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Thousands of coronavirus cases recorded in hospital were caught on site, new research suggests

Photo by FrancisTyers

Thousands of coronavirus cases are thought to have been transmitted within UK hospitals, according to a new study.

Researchers at King’s College London looked at 10 different UK hospitals, and one in Italy, and found that at least one in eight coronavirus patients who were treated at hospital caught it on site. They analysed data on 1,500 cases at the virus’s peak in the UK on 28 April.

75-year-old Nottinghamshire woman may be first known British victim of coronavirus

Photo by mattbuck

A 75-year-old woman from Nottinghamshire is thought to be the first British case and victim of COVID-19.

She tested positive for the virus on 21 February, and was admitted to Queen’s Medical Centre in Nottingham and later died on 3 March. Her death came two days earlier than the first official death from the virus.

The first British case of COVID-19 was previously believed to be a man from Surrey who tested positive on 28 February.

Pharmafile.com's weekly COVID-19 news round-up

Photo by the CDC

In COVID-19 news this week, China is set to move ahead with human testing of a potential coronavirus vaccine that has been created using insect cells while Australia has signed its first deal to secure doses of a potential vaccine for its citizens, inking a partnership with AstraZeneca and the University of Oxford.

Man in Hong Kong reinfected with COVID-19 four months after initially contracting the virus

Photo by Andrii Makukha

A man in Hong Kong has been reinfected with the coronavirus, stoking fears that immunity to the virus may be short-lived.

While there have been many speculated cases of reinfection, this is the first to be confirmed by a laboratory. Scientists at the University of Hong Kong carried out genetic sequencing to establish that it was a second episode of the virus which was caused by a slightly different strain. It had been previously hoped that an immune system that had fought the virus once could halt it upon second contact, even if the strain was slightly different.

AstraZeneca begins antibody COVID-19 treatment trial in the UK

U.S. Air Force photo by Staff Sgt. Benjamin W. Stratton

AstraZeneca has started a clinical trial of its antibody treatment designed to prevent and also treat symptoms of coronavirus.

The Phase 1 trial will include 48 volunteers without the virus who will be aged between 18 and 55. Like most first Phase 1 trials, the study will focus on the safety of the treatment and how the body reacts to it.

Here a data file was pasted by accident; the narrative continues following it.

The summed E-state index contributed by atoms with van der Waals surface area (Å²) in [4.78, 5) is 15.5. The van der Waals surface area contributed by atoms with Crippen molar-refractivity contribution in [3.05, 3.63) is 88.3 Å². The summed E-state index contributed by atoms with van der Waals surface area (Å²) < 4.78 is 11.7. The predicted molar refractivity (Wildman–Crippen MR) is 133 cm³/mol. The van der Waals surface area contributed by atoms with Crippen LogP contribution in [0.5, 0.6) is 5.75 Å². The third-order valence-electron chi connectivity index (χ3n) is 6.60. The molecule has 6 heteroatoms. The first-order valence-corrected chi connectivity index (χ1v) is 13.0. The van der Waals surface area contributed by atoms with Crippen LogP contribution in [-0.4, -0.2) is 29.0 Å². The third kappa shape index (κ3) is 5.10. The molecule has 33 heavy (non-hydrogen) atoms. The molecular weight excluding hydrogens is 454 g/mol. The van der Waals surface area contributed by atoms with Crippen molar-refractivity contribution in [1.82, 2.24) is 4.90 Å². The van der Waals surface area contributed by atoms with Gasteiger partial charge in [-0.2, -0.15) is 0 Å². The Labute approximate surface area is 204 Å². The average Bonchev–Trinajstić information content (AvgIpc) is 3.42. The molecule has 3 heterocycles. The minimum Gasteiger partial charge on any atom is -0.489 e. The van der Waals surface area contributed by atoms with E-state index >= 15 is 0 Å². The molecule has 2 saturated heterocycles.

The treatment is being funded by the US Defense Advanced Research Projects Agency and the Biomedical Advanced Research and Development Authority.

China’s ‘insect’ vaccine for COVID-19 approved for human testing

U.S. Air Force photo by Senior Airman Cody R. Miller

China is set to move ahead with human testing of a potential coronavirus vaccine that has been created using insect cells.

The National Medical Products Administration has granted approval to the West China Hospital of Sichuan University in Chengdu to begin a clinical trial. It is hoped that using insect cells to grow proteins for the vaccine could speed up large-scale production.

It has already been tested on monkeys and was shown to prevent infection of the disease with no obvious side effects.

FDA grants emergency authorisation for coronavirus plasma treatment

The FDA has issued an Emergency Use Authorization (EUA) for convalescent plasma to treat patients with COVID-19.

The regulatory body has said that over 70,000 patients have already been given the treatment which uses the blood of people who have recovered from coronavirus.

At a White House press briefing on Sunday, President Donald Trump said: “Today I am pleased to make a truly historic announcement in our battle against the virus that will save countless lives. Today's action will dramatically increase access to this treatment.”

Top Ten most popular articles on Pharmafile.com this week

The top 10 news stories this week again focus on coronavirus vaccines and treatments, as professor Alexander Chuchalin has quit the Russian Health Ministry’s ethics council due to the quick approval process for the country’s coronavirus vaccine, while President Donald Trump reportedly wants to approve Phoenix Biotechnology’s oleandrin as a coronavirus treatment, despite a lack of evidence for its effectiveness.

Pharmafile.com's weekly COVID-19 news round-up

Potentially unsafe coronavirus treatments are in the headlines this week, as President Donald Trump reportedly wants to approve Phoenix Biotechnology’s oleandrin as a coronavirus treatment, despite a lack of evidence for its effectiveness, while at least 800 people have died around the world from COVID-19 misinformation in the first three months of 2020, according to researchers.

China’s drug regulator says vaccines must have 50 percent efficacy to be approved

U.S. Air Force photo by Senior Airman Cody R. Miller

The Chinese Centre for Drug Evaluation (CCDE) has said that coronavirus vaccines must show 50 percent efficacy to be approved. 

The CCDE also said companies would have to prove their vaccines could provide immunity from the virus for a minimum of six months and be effective for 70 percent of the population. 

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